From time immemorial, the snowflake has been the subject of mystery and enchantment, but some of the facts about snowflakes might just surprise you. For instance, when you see a snowflake falling, did you ever imagine that a tiny bit of you might have helped form that snowflake?
How it begins
Snowflakes begin their life as water vapor in the air. Each time you exhale, the water vapors from your breath disperse into the atmosphere. Of course, there are many other ways vapor gets into the air, such as plant transpiration and evaporation from large bodies of water.
When the air turns colder, the water it holds changes (or condenses) from vapor to liquid. Close the surface of the earth, this liquid may be in the form of dew on fields and grass. When the vapor turns to liquid high above the earth, each droplet of ‘dew’ falls on one of the minuscule dust particles that float throughout the atmosphere. These droplets group together to become clouds.
When the temperature in the cloud drops below 32 degrees Fahrenheit, a single droplet will freeze and turn into a tiny particle of ice. The water vapor around this ice condenses onto it’s surface and causes it to grow. As the crystals grow, the pattern of the snowflake forms.
Flat sides and sharp corners
Picture a thick stop sign. This is called a hexagonal prism and is the most basic and simple shape of snowflakes. As more vapor condenses onto the surfaces of this prism, tiny branches form from each of the six corners. Because they are exposed to the same random environmental conditions, they grow at the same speed and in a similar manner. In colder conditions, the corners will be sharper, the snowflake grows faster and the six branches may sprout new branches to create patterns that are more multifaceted and elaborate. In a warmer environment, the crystals grow quickly and tend to form into smoother and simpler shapes.
The temperature changes in the different areas of the clouds have a major impact on the growth pattern of the snowflake. The different types of crystals that form depend on the temperature in which they are grown.
• 25-32 F - crystals form into thin hexagonal plates and stars.
• 15-24 F - they may form slender needles and hollow columns.
• 10-14 F - the crystals again grow into stars and sector plates, or hexagons with indentations.
• 3-9 F – many branches sprout to create lacy hexagonal shapes, called dendrites.
When the temperature drops to around -22 F, the crystals may form a combination of columns and plates. These are just a few of the more than 15 types of snowflake formations; others include capped columns, bullet rosettes, and rimmed or triangular crystals.
The amount of water vapor that is in the air determines the level of humidity. More water vapor means a wetter environment. In a humid setting, shapes tend to be very complex, while drier air produces simpler formations.
More interesting snowflake facts
-It takes over 180 billion molecules to make up a single snowflake
-A falling snowflake that looks like it is spinning is more symmetrical than a snowflake that falls sideways.
-Snowflakes are usually about ½ inch across but in 1887, according to the Guinness Book of World Records, Fort Keogh, Montana recorded the largest snowflake ever at a whopping 15 inches across and 8 inches thick.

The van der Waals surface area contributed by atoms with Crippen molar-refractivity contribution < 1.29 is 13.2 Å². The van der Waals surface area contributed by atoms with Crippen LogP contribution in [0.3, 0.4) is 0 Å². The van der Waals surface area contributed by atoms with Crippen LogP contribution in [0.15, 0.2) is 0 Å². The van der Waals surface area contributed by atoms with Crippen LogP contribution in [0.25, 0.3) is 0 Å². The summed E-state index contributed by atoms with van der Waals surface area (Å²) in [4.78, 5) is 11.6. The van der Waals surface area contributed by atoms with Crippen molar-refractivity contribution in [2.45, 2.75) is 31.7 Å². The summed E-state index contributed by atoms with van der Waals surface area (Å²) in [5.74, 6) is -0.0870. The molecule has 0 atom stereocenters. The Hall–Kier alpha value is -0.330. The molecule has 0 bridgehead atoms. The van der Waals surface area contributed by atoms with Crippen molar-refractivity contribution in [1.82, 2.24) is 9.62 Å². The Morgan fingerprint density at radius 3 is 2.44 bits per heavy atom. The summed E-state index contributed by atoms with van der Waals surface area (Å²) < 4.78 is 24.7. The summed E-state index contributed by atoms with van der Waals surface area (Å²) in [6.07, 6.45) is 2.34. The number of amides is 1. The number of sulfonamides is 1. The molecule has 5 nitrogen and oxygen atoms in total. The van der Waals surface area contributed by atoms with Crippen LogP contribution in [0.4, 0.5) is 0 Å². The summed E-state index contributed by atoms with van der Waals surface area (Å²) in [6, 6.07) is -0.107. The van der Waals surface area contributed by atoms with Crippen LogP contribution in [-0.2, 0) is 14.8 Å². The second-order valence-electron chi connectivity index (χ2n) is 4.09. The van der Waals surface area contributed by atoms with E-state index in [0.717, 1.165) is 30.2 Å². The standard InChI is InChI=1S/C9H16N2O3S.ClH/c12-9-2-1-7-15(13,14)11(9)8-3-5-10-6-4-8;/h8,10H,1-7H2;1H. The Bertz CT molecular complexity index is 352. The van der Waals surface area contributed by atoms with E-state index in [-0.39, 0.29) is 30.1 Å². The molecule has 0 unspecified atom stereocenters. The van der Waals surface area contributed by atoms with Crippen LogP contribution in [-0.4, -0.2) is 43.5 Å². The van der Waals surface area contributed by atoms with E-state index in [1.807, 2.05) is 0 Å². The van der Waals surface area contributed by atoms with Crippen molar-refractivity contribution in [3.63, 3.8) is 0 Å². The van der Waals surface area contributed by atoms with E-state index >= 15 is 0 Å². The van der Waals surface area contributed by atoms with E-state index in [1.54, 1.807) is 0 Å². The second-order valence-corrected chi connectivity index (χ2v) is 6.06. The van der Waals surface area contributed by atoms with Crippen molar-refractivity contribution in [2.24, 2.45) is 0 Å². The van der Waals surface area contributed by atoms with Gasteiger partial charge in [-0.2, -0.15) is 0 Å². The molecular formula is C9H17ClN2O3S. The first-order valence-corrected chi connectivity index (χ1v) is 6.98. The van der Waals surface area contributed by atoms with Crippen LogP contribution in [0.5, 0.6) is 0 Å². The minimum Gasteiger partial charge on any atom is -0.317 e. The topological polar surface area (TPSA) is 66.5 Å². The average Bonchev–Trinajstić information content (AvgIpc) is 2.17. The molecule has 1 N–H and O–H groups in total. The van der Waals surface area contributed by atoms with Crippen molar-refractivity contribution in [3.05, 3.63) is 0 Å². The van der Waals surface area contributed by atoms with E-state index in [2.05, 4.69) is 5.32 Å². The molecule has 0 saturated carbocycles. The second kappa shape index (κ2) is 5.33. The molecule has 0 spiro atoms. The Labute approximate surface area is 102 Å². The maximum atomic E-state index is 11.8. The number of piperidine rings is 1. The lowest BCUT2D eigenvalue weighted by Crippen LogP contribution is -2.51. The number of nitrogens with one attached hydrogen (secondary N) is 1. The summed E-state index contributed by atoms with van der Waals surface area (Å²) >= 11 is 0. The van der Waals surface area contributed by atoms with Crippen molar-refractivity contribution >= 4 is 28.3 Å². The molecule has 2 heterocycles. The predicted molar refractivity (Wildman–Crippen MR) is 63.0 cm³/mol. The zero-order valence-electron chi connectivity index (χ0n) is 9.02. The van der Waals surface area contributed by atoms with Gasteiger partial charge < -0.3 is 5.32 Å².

-Snow is not white, but translucent, which means it does not absorb light, but reflects it. The color white is not the absence of color, but the combination of all of the colors in our color spectrum. The sun is the original source of ‘white light.’ A blanket of snow is actually billions of tiny ice prisms. The bright rays of this ‘white light,’ or sunlight, bounce off the facets of those prisms and returns to our eyes as the color white.
-The snow capital of the US is Stampede Pass, Washington, where an average of 430 inches of snow falls each year.
Who's who in snowflake history
- Johannes Kepler published an essay called ‘On the Six-Cornered Snowflake’ in 1611. This essay was the first piece of research published that described the six-sided symmetry of a snowflake.
-In 1635, René Descartes published 'Les Meteores,' where he discussed the many forms of snowflakes and how they attain their intricate patterns.
-‘Micrographia,’ published in 1665 by Robert Hooke, was the first bestseller in the scientific world. Hooke took the new science of microscopy, and used it to study snowflakes. In his publication, he detailed sketches of snow crystals that showed their complex structure and intricate patterns when observed under a microscope.
-In the 1800’s, Wilson A. Bentley, also known as Snowflake Bentley, was the first to do serious research on snowflakes. He compiled information over a 40-year period and published ‘Snow Crystals,’ which categorized the snowflakes into an organized system based on the shape of the snowflake. Modern meteorologists still use this system today.
-In 1954, Ukichiro Nakaya, a Japanese physicist published ‘Snow Crystals: Natural and Artificial.’ He photographed thousands of snow crystals and created a controlled environment in order to grow his own snow crystals. Nakaya is recognized as being the first to create an artificial snowflake.
The next time you find yourself out in the cold, take a deep breath. When you exhale, think about that white plume of air that disappears into the atmosphere. Any one of those little essences of you just might drift up into the air and help to create part of the dazzling patterns that make up a snowflake.
You can find more facts about snowflakes at snowcrytals.com.